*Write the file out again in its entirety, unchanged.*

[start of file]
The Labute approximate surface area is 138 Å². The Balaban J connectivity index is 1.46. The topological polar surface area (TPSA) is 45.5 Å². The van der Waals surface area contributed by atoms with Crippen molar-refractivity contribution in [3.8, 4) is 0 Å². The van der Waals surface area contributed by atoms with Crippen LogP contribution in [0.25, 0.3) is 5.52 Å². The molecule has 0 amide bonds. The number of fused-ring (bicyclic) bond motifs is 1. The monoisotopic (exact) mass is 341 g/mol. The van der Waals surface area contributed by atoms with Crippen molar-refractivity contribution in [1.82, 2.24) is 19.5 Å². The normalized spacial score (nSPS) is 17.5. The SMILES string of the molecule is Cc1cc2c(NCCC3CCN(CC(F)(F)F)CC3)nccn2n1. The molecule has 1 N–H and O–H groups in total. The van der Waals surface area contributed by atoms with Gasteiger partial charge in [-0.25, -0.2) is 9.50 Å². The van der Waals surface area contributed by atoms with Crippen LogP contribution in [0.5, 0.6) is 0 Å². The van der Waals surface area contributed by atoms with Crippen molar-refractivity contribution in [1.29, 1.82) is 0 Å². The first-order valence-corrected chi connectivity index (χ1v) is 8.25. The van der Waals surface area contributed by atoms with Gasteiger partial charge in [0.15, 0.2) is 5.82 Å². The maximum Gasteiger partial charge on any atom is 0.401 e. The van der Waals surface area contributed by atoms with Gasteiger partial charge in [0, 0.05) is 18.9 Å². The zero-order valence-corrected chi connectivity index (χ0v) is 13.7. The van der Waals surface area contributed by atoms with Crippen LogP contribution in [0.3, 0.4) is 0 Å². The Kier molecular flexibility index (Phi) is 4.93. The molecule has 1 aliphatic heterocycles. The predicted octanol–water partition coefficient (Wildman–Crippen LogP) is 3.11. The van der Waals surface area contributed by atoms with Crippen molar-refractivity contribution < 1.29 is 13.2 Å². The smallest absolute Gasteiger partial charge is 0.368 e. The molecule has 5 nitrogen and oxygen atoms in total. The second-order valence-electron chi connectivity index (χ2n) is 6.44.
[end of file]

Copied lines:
The Labute approximate surface area is 138 Å². The Balaban J connectivity index is 1.46. The topological polar surface area (TPSA) is 45.5 Å². The van der Waals surface area contributed by atoms with Crippen molar-refractivity contribution in [3.8, 4) is 0 Å². The van der Waals surface area contributed by atoms with Crippen LogP contribution in [0.25, 0.3) is 5.52 Å². The molecule has 0 amide bonds. The number of fused-ring (bicyclic) bond motifs is 1. The monoisotopic (exact) mass is 341 g/mol. The van der Waals surface area contributed by atoms with Crippen molar-refractivity contribution in [1.82, 2.24) is 19.5 Å². The normalized spacial score (nSPS) is 17.5. The SMILES string of the molecule is Cc1cc2c(NCCC3CCN(CC(F)(F)F)CC3)nccn2n1. The molecule has 1 N–H and O–H groups in total. The van der Waals surface area contributed by atoms with Gasteiger partial charge in [-0.25, -0.2) is 9.50 Å². The van der Waals surface area contributed by atoms with Crippen LogP contribution in [0.5, 0.6) is 0 Å². The van der Waals surface area contributed by atoms with Crippen molar-refractivity contribution in [1.29, 1.82) is 0 Å². The first-order valence-corrected chi connectivity index (χ1v) is 8.25. The van der Waals surface area contributed by atoms with Gasteiger partial charge in [0.15, 0.2) is 5.82 Å². The maximum Gasteiger partial charge on any atom is 0.401 e. The van der Waals surface area contributed by atoms with Gasteiger partial charge in [0, 0.05) is 18.9 Å². The zero-order valence-corrected chi connectivity index (χ0v) is 13.7. The van der Waals surface area contributed by atoms with Crippen LogP contribution in [0.3, 0.4) is 0 Å². The Kier molecular flexibility index (Phi) is 4.93. The molecule has 1 aliphatic heterocycles. The predicted octanol–water partition coefficient (Wildman–Crippen LogP) is 3.11. The van der Waals surface area contributed by atoms with Crippen molar-refractivity contribution < 1.29 is 13.2 Å². The smallest absolute Gasteiger partial charge is 0.368 e. The molecule has 5 nitrogen and oxygen atoms in total. The second-order valence-electron chi connectivity index (χ2n) is 6.44.